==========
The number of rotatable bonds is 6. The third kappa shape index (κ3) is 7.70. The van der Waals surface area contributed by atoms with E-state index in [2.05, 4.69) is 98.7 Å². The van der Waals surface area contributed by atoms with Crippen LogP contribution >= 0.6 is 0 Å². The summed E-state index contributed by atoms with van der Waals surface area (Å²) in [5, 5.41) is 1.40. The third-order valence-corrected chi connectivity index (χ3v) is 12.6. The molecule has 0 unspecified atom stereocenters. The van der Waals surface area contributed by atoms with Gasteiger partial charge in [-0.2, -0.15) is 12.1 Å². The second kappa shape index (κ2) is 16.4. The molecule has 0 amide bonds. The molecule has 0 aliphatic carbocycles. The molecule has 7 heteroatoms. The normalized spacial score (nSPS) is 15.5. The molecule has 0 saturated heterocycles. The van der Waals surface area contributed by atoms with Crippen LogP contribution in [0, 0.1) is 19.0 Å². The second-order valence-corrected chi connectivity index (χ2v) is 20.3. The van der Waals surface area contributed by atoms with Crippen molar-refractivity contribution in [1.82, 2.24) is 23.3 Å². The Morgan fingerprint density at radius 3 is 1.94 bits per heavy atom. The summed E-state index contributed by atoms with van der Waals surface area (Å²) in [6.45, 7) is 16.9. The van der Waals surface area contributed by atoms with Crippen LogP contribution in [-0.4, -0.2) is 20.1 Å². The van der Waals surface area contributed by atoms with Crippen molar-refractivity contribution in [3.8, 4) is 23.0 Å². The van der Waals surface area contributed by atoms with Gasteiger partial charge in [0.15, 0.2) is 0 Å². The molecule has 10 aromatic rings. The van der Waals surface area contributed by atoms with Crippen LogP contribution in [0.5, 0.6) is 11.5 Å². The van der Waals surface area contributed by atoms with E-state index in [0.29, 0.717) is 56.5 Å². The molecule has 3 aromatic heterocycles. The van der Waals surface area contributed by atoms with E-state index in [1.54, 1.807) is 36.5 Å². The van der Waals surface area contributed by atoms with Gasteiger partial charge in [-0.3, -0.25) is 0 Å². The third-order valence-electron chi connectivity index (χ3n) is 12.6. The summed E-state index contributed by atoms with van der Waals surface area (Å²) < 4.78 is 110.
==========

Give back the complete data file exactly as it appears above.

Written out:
The number of rotatable bonds is 6. The third kappa shape index (κ3) is 7.70. The van der Waals surface area contributed by atoms with E-state index in [2.05, 4.69) is 98.7 Å². The van der Waals surface area contributed by atoms with Crippen LogP contribution >= 0.6 is 0 Å². The summed E-state index contributed by atoms with van der Waals surface area (Å²) in [5, 5.41) is 1.40. The third-order valence-corrected chi connectivity index (χ3v) is 12.6. The molecule has 0 unspecified atom stereocenters. The van der Waals surface area contributed by atoms with Gasteiger partial charge in [-0.2, -0.15) is 12.1 Å². The second kappa shape index (κ2) is 16.4. The molecule has 0 amide bonds. The molecule has 0 aliphatic carbocycles. The molecule has 7 heteroatoms. The normalized spacial score (nSPS) is 15.5. The molecule has 0 saturated heterocycles. The van der Waals surface area contributed by atoms with Crippen LogP contribution in [0, 0.1) is 19.0 Å². The second-order valence-corrected chi connectivity index (χ2v) is 20.3. The van der Waals surface area contributed by atoms with Crippen molar-refractivity contribution in [1.82, 2.24) is 23.3 Å². The Morgan fingerprint density at radius 3 is 1.94 bits per heavy atom. The summed E-state index contributed by atoms with van der Waals surface area (Å²) in [6.45, 7) is 16.9. The van der Waals surface area contributed by atoms with Crippen LogP contribution in [-0.4, -0.2) is 20.1 Å². The van der Waals surface area contributed by atoms with Crippen molar-refractivity contribution in [3.8, 4) is 23.0 Å². The van der Waals surface area contributed by atoms with Gasteiger partial charge in [0.15, 0.2) is 0 Å². The molecule has 10 aromatic rings. The van der Waals surface area contributed by atoms with Crippen LogP contribution in [0.5, 0.6) is 11.5 Å². The van der Waals surface area contributed by atoms with E-state index in [0.29, 0.717) is 56.5 Å². The molecule has 3 aromatic heterocycles. The van der Waals surface area contributed by atoms with E-state index in [1.54, 1.807) is 36.5 Å². The van der Waals surface area contributed by atoms with Gasteiger partial charge in [-0.3, -0.25) is 0 Å². The third-order valence-electron chi connectivity index (χ3n) is 12.6. The summed E-state index contributed by atoms with van der Waals surface area (Å²) < 4.78 is 110.